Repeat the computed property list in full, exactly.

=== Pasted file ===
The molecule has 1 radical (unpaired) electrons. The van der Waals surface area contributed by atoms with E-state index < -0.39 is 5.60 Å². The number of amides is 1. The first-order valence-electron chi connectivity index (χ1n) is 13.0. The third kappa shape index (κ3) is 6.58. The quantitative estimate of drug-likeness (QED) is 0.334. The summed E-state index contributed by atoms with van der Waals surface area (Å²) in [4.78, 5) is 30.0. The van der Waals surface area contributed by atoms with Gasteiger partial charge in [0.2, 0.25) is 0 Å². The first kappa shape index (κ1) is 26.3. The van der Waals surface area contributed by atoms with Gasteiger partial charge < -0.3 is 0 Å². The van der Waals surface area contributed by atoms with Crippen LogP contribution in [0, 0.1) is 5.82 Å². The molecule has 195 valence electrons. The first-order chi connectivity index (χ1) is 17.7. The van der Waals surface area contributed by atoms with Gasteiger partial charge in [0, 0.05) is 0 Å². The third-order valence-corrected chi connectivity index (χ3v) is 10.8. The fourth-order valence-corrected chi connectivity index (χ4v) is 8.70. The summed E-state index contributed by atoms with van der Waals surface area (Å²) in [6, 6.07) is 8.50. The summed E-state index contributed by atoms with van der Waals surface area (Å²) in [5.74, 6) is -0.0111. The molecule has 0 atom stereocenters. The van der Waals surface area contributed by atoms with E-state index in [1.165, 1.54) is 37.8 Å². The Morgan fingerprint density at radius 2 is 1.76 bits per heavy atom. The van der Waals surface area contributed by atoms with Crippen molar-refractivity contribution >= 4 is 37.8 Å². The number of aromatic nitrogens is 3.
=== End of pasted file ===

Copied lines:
The molecule has 1 radical (unpaired) electrons. The van der Waals surface area contributed by atoms with E-state index < -0.39 is 5.60 Å². The number of amides is 1. The first-order valence-electron chi connectivity index (χ1n) is 13.0. The third kappa shape index (κ3) is 6.58. The quantitative estimate of drug-likeness (QED) is 0.334. The summed E-state index contributed by atoms with van der Waals surface area (Å²) in [4.78, 5) is 30.0. The van der Waals surface area contributed by atoms with Gasteiger partial charge in [0.2, 0.25) is 0 Å². The first kappa shape index (κ1) is 26.3. The van der Waals surface area contributed by atoms with Gasteiger partial charge < -0.3 is 0 Å². The van der Waals surface area contributed by atoms with Crippen LogP contribution in [0, 0.1) is 5.82 Å². The molecule has 195 valence electrons. The first-order chi connectivity index (χ1) is 17.7. The van der Waals surface area contributed by atoms with Gasteiger partial charge in [0, 0.05) is 0 Å². The third-order valence-corrected chi connectivity index (χ3v) is 10.8. The fourth-order valence-corrected chi connectivity index (χ4v) is 8.70. The summed E-state index contributed by atoms with van der Waals surface area (Å²) in [6, 6.07) is 8.50. The summed E-state index contributed by atoms with van der Waals surface area (Å²) in [5.74, 6) is -0.0111. The molecule has 0 atom stereocenters. The van der Waals surface area contributed by atoms with E-state index in [1.165, 1.54) is 37.8 Å². The Morgan fingerprint density at radius 2 is 1.76 bits per heavy atom. The van der Waals surface area contributed by atoms with Crippen molar-refractivity contribution >= 4 is 37.8 Å². The number of aromatic nitrogens is 3.